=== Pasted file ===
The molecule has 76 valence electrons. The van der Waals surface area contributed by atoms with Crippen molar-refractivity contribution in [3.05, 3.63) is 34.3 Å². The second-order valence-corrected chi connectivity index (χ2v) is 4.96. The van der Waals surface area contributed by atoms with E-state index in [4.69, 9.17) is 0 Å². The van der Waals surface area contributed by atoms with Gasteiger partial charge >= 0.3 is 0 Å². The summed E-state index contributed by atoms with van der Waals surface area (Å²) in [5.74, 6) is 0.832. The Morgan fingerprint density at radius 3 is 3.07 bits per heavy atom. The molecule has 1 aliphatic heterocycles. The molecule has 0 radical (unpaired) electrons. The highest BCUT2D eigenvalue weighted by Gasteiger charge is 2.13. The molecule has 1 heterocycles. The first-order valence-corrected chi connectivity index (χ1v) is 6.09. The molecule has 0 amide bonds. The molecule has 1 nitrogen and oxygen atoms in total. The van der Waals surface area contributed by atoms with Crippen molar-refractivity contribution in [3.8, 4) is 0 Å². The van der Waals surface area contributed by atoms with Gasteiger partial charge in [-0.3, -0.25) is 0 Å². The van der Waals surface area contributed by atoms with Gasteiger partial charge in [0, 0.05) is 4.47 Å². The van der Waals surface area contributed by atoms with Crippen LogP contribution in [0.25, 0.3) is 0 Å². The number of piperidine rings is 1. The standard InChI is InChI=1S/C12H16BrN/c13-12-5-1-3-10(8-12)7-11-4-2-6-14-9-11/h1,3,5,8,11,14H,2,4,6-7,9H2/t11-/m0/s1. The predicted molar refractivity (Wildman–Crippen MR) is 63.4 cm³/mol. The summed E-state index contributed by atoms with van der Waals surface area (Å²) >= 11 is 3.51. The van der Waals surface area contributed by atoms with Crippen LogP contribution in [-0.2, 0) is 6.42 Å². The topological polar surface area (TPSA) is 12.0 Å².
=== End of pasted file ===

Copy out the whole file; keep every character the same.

The molecule has 76 valence electrons. The van der Waals surface area contributed by atoms with Crippen molar-refractivity contribution in [3.05, 3.63) is 34.3 Å². The second-order valence-corrected chi connectivity index (χ2v) is 4.96. The van der Waals surface area contributed by atoms with E-state index in [4.69, 9.17) is 0 Å². The van der Waals surface area contributed by atoms with Gasteiger partial charge >= 0.3 is 0 Å². The summed E-state index contributed by atoms with van der Waals surface area (Å²) in [5.74, 6) is 0.832. The Morgan fingerprint density at radius 3 is 3.07 bits per heavy atom. The molecule has 1 aliphatic heterocycles. The molecule has 0 radical (unpaired) electrons. The highest BCUT2D eigenvalue weighted by Gasteiger charge is 2.13. The molecule has 1 heterocycles. The first-order valence-corrected chi connectivity index (χ1v) is 6.09. The molecule has 0 amide bonds. The molecule has 1 nitrogen and oxygen atoms in total. The van der Waals surface area contributed by atoms with Crippen molar-refractivity contribution in [3.8, 4) is 0 Å². The van der Waals surface area contributed by atoms with Gasteiger partial charge in [-0.3, -0.25) is 0 Å². The van der Waals surface area contributed by atoms with Gasteiger partial charge in [0, 0.05) is 4.47 Å². The van der Waals surface area contributed by atoms with Crippen LogP contribution in [0.25, 0.3) is 0 Å². The number of piperidine rings is 1. The standard InChI is InChI=1S/C12H16BrN/c13-12-5-1-3-10(8-12)7-11-4-2-6-14-9-11/h1,3,5,8,11,14H,2,4,6-7,9H2/t11-/m0/s1. The predicted molar refractivity (Wildman–Crippen MR) is 63.4 cm³/mol. The summed E-state index contributed by atoms with van der Waals surface area (Å²) >= 11 is 3.51. The van der Waals surface area contributed by atoms with Crippen LogP contribution in [-0.2, 0) is 6.42 Å². The topological polar surface area (TPSA) is 12.0 Å².